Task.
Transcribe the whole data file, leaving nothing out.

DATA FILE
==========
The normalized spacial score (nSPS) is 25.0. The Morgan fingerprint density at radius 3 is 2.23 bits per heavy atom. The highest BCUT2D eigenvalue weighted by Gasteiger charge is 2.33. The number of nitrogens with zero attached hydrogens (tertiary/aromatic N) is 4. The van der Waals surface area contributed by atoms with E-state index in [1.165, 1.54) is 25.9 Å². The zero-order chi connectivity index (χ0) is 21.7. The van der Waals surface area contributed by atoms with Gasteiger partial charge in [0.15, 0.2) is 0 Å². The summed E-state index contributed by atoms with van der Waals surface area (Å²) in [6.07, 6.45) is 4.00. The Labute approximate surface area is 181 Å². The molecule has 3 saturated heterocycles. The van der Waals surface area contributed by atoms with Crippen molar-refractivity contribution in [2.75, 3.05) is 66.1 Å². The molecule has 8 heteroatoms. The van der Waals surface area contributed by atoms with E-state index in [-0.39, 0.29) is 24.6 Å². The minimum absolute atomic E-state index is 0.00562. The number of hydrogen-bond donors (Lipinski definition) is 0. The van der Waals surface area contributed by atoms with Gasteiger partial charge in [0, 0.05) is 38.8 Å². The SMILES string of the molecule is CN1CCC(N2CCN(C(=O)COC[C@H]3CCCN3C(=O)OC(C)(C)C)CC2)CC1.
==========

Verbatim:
The normalized spacial score (nSPS) is 25.0. The Morgan fingerprint density at radius 3 is 2.23 bits per heavy atom. The highest BCUT2D eigenvalue weighted by Gasteiger charge is 2.33. The number of nitrogens with zero attached hydrogens (tertiary/aromatic N) is 4. The van der Waals surface area contributed by atoms with E-state index in [1.165, 1.54) is 25.9 Å². The zero-order chi connectivity index (χ0) is 21.7. The van der Waals surface area contributed by atoms with Gasteiger partial charge in [0.15, 0.2) is 0 Å². The summed E-state index contributed by atoms with van der Waals surface area (Å²) in [6.07, 6.45) is 4.00. The Labute approximate surface area is 181 Å². The molecule has 3 saturated heterocycles. The van der Waals surface area contributed by atoms with Crippen molar-refractivity contribution in [2.75, 3.05) is 66.1 Å². The molecule has 8 heteroatoms. The van der Waals surface area contributed by atoms with E-state index in [-0.39, 0.29) is 24.6 Å². The minimum absolute atomic E-state index is 0.00562. The number of hydrogen-bond donors (Lipinski definition) is 0. The van der Waals surface area contributed by atoms with Gasteiger partial charge in [0, 0.05) is 38.8 Å². The SMILES string of the molecule is CN1CCC(N2CCN(C(=O)COC[C@H]3CCCN3C(=O)OC(C)(C)C)CC2)CC1.